They also seem to have clustered around ten mosques worldwide that generated about 50 percent of my sample. If you add the two institutions in Indonesia, twelve institutions generated 60 percent of my sample. So, you’re talking about a very select, small group of people. This is not as widespread as people think.
When they became homesick, they did what anyone would and tried to congregate with people like themselves, whom they would find at mosques. So they drifted towards the mosque, not because they were religious, but because they were seeking friends. They moved in together in apartments, in order to share the rent and also to eat together - they were mostly halal, those who observed the Muslim dietary laws, similar in some respects to the kosher laws of Judaism. Some argue that such laws help to bind a group together since observing them is something very difficult and more easily done in a group. A micro-culture develops that strengthens and absorbs the participants as a unit. This is a halal theory of terrorism, if you like.
These cliques, often in the vicinity of mosques that had a militant script advocating violence to overthrow the corrupt regimes, transformed alienated young Muslims into terrorists. It’s all really group dynamics. You cannot understand the 9/11 type of terrorism from individual characteristics. The suicide bombers in Spain are another perfect example. Seven terrorists sharing an apartment and one saying “Tonight we’re all going to go, guys.” You can’t betray your friends, and so you go along. Individually, they probably would not have done it.
So what lead to Islamism? Smarts, lonliness, and peer pressure? In particular, I think the observation that crazy loners have a limited ability to do damage because they cannot coordinate with others is very sharp. Coordinated activity can achieve much more than an individual acting alone, and nuts cannot work in conjunction with others. A good criminal organization looks for the same qualities as a good employer: trustworthiness, predictability, and concientiousnous.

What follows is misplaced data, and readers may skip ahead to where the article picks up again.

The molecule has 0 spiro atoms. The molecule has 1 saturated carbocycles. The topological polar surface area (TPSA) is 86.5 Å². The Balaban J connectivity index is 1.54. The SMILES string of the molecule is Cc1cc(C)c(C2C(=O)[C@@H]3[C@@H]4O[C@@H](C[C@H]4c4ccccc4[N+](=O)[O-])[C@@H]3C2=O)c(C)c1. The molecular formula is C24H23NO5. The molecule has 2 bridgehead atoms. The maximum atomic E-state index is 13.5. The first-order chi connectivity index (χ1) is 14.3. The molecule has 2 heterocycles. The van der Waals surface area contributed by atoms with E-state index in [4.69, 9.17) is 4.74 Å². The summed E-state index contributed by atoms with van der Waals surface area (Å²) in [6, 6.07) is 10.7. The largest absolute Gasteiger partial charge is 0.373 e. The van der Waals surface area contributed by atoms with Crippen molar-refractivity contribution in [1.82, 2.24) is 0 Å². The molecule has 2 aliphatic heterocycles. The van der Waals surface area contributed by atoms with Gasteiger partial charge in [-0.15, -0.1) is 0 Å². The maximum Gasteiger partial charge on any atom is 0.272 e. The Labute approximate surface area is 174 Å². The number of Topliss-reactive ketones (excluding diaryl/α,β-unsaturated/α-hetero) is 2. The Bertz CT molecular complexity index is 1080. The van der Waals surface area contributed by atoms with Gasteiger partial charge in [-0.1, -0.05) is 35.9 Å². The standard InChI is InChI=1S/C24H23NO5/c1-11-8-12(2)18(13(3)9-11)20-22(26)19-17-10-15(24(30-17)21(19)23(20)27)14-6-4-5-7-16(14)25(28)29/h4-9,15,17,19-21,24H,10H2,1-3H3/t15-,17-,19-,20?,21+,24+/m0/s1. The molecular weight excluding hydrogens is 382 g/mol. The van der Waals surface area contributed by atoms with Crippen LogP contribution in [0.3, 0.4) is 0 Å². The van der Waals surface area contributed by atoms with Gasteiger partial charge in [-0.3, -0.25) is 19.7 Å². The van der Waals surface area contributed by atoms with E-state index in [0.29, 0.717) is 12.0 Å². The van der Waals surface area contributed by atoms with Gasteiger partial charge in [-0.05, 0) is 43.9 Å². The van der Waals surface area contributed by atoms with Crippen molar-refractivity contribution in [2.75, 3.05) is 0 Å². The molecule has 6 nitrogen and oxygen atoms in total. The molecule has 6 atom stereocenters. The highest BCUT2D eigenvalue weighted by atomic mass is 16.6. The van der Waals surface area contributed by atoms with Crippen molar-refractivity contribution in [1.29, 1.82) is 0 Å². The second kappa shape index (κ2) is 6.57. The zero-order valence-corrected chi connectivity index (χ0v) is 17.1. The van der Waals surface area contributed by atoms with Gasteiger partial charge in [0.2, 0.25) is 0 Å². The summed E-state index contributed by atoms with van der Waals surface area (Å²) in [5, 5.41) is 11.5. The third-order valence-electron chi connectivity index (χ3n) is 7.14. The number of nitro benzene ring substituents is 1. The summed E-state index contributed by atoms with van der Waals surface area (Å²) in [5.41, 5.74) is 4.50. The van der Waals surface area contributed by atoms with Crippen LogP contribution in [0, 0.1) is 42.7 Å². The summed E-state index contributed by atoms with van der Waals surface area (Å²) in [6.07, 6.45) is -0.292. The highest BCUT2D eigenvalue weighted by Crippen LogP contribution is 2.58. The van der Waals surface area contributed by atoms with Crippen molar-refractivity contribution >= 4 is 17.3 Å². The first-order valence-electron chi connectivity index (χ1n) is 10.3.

The notion of human capital, that some people are more productive than others, and that people can act to increase (or decrease) their productivity, can make people uncomfortable but it's an important way to understand group dynamics. Global Guerillas
posits people as autonomous, disciplined, and able, but in fact people respond to their social environment, have average will power, and need to learn and develop skills. Global Guerrillas mocks any attack on an enemy stronghold as being useless because "an octopus has no spine" ie. scatter them in one place and they will just regroup in another. But this is not true. Counter-terrorism measures since 9/11 have dramatically reduced Islamist terrorists ability to act and to build capital, reducing them to small bands of angry young men.
In order to really sustain your motivation to do terrorism, you need the reinforcement of group dynamics. You need reinforcement from your family, your friends. This social movement was dependent on volunteers, and there are huge gaps worldwide on those volunteers. One of the gaps is the United States. This is one of two reasons we have not had a major terrorist operation in the United States since 9/11. The other is that we are far more vigilant. We have actually made coming to the U.S. far more difficult for potential terrorists since 2001.
Scattering terrorist works by reducing the group feedback dynamics neccessary to maintain their motivation.
So in 2004, Al Qaeda has new leadership. In a way today’s operatives are far more aggressive and senseless than the earlier leaders. The whole network is held together by the vision of creating the Salafi state. A fuzzy, idea-based network really requires an idea-based solution. The war of ideas is very important and this is one we haven’t really started to engage yet.